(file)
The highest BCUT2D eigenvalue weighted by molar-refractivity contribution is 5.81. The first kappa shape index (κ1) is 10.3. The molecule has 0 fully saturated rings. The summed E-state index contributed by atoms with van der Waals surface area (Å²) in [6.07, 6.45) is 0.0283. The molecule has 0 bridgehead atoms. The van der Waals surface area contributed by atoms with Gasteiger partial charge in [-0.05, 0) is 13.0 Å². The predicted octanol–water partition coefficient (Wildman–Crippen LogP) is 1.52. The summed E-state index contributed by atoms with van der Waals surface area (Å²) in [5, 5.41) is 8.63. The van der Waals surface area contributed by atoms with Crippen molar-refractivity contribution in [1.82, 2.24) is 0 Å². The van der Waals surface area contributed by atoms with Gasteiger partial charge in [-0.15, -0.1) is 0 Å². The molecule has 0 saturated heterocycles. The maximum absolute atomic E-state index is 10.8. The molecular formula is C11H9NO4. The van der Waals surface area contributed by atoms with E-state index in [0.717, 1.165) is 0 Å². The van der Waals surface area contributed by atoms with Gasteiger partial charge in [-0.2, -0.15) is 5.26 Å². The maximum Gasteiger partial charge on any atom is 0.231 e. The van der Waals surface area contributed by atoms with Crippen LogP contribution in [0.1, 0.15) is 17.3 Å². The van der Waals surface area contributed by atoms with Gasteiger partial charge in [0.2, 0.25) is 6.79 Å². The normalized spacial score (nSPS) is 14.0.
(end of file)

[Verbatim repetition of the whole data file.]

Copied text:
The highest BCUT2D eigenvalue weighted by molar-refractivity contribution is 5.81. The first kappa shape index (κ1) is 10.3. The molecule has 0 fully saturated rings. The summed E-state index contributed by atoms with van der Waals surface area (Å²) in [6.07, 6.45) is 0.0283. The molecule has 0 bridgehead atoms. The van der Waals surface area contributed by atoms with Gasteiger partial charge in [-0.05, 0) is 13.0 Å². The predicted octanol–water partition coefficient (Wildman–Crippen LogP) is 1.52. The summed E-state index contributed by atoms with van der Waals surface area (Å²) in [5, 5.41) is 8.63. The van der Waals surface area contributed by atoms with Crippen molar-refractivity contribution in [1.82, 2.24) is 0 Å². The van der Waals surface area contributed by atoms with Gasteiger partial charge in [-0.15, -0.1) is 0 Å². The molecule has 0 saturated heterocycles. The maximum absolute atomic E-state index is 10.8. The molecular formula is C11H9NO4. The van der Waals surface area contributed by atoms with E-state index in [0.717, 1.165) is 0 Å². The van der Waals surface area contributed by atoms with Gasteiger partial charge in [-0.2, -0.15) is 5.26 Å². The maximum Gasteiger partial charge on any atom is 0.231 e. The van der Waals surface area contributed by atoms with Crippen LogP contribution in [0.1, 0.15) is 17.3 Å². The van der Waals surface area contributed by atoms with Gasteiger partial charge in [0.2, 0.25) is 6.79 Å². The normalized spacial score (nSPS) is 14.0.